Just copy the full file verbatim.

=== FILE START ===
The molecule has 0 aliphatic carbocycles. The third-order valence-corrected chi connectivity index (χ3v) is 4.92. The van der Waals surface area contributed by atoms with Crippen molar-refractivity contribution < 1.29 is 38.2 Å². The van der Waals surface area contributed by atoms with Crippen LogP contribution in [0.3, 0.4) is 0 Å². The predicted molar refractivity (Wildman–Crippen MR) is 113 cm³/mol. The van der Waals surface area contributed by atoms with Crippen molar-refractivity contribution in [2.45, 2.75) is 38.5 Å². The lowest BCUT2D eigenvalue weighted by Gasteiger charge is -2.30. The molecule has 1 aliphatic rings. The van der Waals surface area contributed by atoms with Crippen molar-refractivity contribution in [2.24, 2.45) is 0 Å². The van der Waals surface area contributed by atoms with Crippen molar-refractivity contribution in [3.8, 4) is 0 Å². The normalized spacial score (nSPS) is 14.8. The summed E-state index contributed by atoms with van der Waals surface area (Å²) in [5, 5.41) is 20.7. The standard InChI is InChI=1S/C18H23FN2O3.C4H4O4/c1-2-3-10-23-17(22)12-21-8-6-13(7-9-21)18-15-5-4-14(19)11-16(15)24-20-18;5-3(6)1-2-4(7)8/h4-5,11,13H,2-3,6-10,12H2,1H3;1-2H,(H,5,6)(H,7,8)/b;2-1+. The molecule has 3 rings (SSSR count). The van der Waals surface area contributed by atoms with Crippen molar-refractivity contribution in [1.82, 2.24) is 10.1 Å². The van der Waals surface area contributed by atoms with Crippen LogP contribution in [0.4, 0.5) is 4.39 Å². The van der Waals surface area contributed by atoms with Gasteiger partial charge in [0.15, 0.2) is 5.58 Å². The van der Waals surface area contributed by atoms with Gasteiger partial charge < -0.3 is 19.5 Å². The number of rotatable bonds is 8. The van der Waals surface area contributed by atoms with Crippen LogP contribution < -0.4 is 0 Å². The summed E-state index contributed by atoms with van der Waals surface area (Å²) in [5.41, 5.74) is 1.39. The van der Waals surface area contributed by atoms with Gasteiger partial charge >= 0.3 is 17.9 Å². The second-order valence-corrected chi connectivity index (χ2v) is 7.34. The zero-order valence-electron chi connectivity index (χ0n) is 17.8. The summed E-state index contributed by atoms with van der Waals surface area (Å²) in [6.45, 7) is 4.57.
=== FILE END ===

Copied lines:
The molecule has 0 aliphatic carbocycles. The third-order valence-corrected chi connectivity index (χ3v) is 4.92. The van der Waals surface area contributed by atoms with Crippen molar-refractivity contribution < 1.29 is 38.2 Å². The van der Waals surface area contributed by atoms with Crippen LogP contribution in [0.3, 0.4) is 0 Å². The predicted molar refractivity (Wildman–Crippen MR) is 113 cm³/mol. The van der Waals surface area contributed by atoms with Crippen molar-refractivity contribution in [2.45, 2.75) is 38.5 Å². The lowest BCUT2D eigenvalue weighted by Gasteiger charge is -2.30. The molecule has 1 aliphatic rings. The van der Waals surface area contributed by atoms with Crippen molar-refractivity contribution in [2.24, 2.45) is 0 Å². The van der Waals surface area contributed by atoms with Crippen molar-refractivity contribution in [3.8, 4) is 0 Å². The normalized spacial score (nSPS) is 14.8. The summed E-state index contributed by atoms with van der Waals surface area (Å²) in [5, 5.41) is 20.7. The standard InChI is InChI=1S/C18H23FN2O3.C4H4O4/c1-2-3-10-23-17(22)12-21-8-6-13(7-9-21)18-15-5-4-14(19)11-16(15)24-20-18;5-3(6)1-2-4(7)8/h4-5,11,13H,2-3,6-10,12H2,1H3;1-2H,(H,5,6)(H,7,8)/b;2-1+. The molecule has 3 rings (SSSR count). The van der Waals surface area contributed by atoms with Crippen molar-refractivity contribution in [1.82, 2.24) is 10.1 Å². The van der Waals surface area contributed by atoms with Crippen LogP contribution in [0.4, 0.5) is 4.39 Å². The van der Waals surface area contributed by atoms with Gasteiger partial charge in [0.15, 0.2) is 5.58 Å². The van der Waals surface area contributed by atoms with Gasteiger partial charge < -0.3 is 19.5 Å². The number of rotatable bonds is 8. The van der Waals surface area contributed by atoms with Crippen LogP contribution < -0.4 is 0 Å². The summed E-state index contributed by atoms with van der Waals surface area (Å²) in [5.41, 5.74) is 1.39. The van der Waals surface area contributed by atoms with Gasteiger partial charge >= 0.3 is 17.9 Å². The second-order valence-corrected chi connectivity index (χ2v) is 7.34. The zero-order valence-electron chi connectivity index (χ0n) is 17.8. The summed E-state index contributed by atoms with van der Waals surface area (Å²) in [6.45, 7) is 4.57.